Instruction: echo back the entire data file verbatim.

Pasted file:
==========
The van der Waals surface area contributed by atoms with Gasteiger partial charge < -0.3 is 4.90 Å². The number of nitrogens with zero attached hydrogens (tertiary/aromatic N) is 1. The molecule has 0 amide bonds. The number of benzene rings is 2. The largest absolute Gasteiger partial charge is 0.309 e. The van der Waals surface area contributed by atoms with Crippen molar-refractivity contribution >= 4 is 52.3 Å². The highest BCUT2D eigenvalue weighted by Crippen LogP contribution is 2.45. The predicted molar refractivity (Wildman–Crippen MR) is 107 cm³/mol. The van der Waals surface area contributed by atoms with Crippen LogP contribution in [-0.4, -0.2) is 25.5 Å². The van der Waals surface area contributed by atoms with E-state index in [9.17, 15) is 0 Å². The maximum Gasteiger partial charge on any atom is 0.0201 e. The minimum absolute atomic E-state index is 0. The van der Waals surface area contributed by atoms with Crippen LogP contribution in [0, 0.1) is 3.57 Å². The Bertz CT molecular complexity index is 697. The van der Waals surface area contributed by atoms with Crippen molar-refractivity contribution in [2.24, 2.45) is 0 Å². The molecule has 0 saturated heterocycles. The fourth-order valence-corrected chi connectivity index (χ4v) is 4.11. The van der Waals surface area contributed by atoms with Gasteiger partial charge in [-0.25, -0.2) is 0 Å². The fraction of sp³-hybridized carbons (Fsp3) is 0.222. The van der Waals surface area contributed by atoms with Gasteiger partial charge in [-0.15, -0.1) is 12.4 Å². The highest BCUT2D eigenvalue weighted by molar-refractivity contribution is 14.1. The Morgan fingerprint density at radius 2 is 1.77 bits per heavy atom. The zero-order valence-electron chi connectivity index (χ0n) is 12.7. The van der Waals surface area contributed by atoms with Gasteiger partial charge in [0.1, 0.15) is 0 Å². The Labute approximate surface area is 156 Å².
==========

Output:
The van der Waals surface area contributed by atoms with Gasteiger partial charge < -0.3 is 4.90 Å². The number of nitrogens with zero attached hydrogens (tertiary/aromatic N) is 1. The molecule has 0 amide bonds. The number of benzene rings is 2. The largest absolute Gasteiger partial charge is 0.309 e. The van der Waals surface area contributed by atoms with Crippen molar-refractivity contribution >= 4 is 52.3 Å². The highest BCUT2D eigenvalue weighted by Crippen LogP contribution is 2.45. The predicted molar refractivity (Wildman–Crippen MR) is 107 cm³/mol. The van der Waals surface area contributed by atoms with Crippen LogP contribution in [-0.4, -0.2) is 25.5 Å². The van der Waals surface area contributed by atoms with E-state index in [9.17, 15) is 0 Å². The maximum Gasteiger partial charge on any atom is 0.0201 e. The minimum absolute atomic E-state index is 0. The van der Waals surface area contributed by atoms with Crippen LogP contribution in [0, 0.1) is 3.57 Å². The Bertz CT molecular complexity index is 697. The van der Waals surface area contributed by atoms with Crippen molar-refractivity contribution in [2.24, 2.45) is 0 Å². The molecule has 0 saturated heterocycles. The fourth-order valence-corrected chi connectivity index (χ4v) is 4.11. The van der Waals surface area contributed by atoms with Gasteiger partial charge in [-0.25, -0.2) is 0 Å². The fraction of sp³-hybridized carbons (Fsp3) is 0.222. The van der Waals surface area contributed by atoms with Gasteiger partial charge in [-0.15, -0.1) is 12.4 Å². The highest BCUT2D eigenvalue weighted by molar-refractivity contribution is 14.1. The Morgan fingerprint density at radius 2 is 1.77 bits per heavy atom. The zero-order valence-electron chi connectivity index (χ0n) is 12.7. The van der Waals surface area contributed by atoms with Gasteiger partial charge in [0.1, 0.15) is 0 Å². The Labute approximate surface area is 156 Å².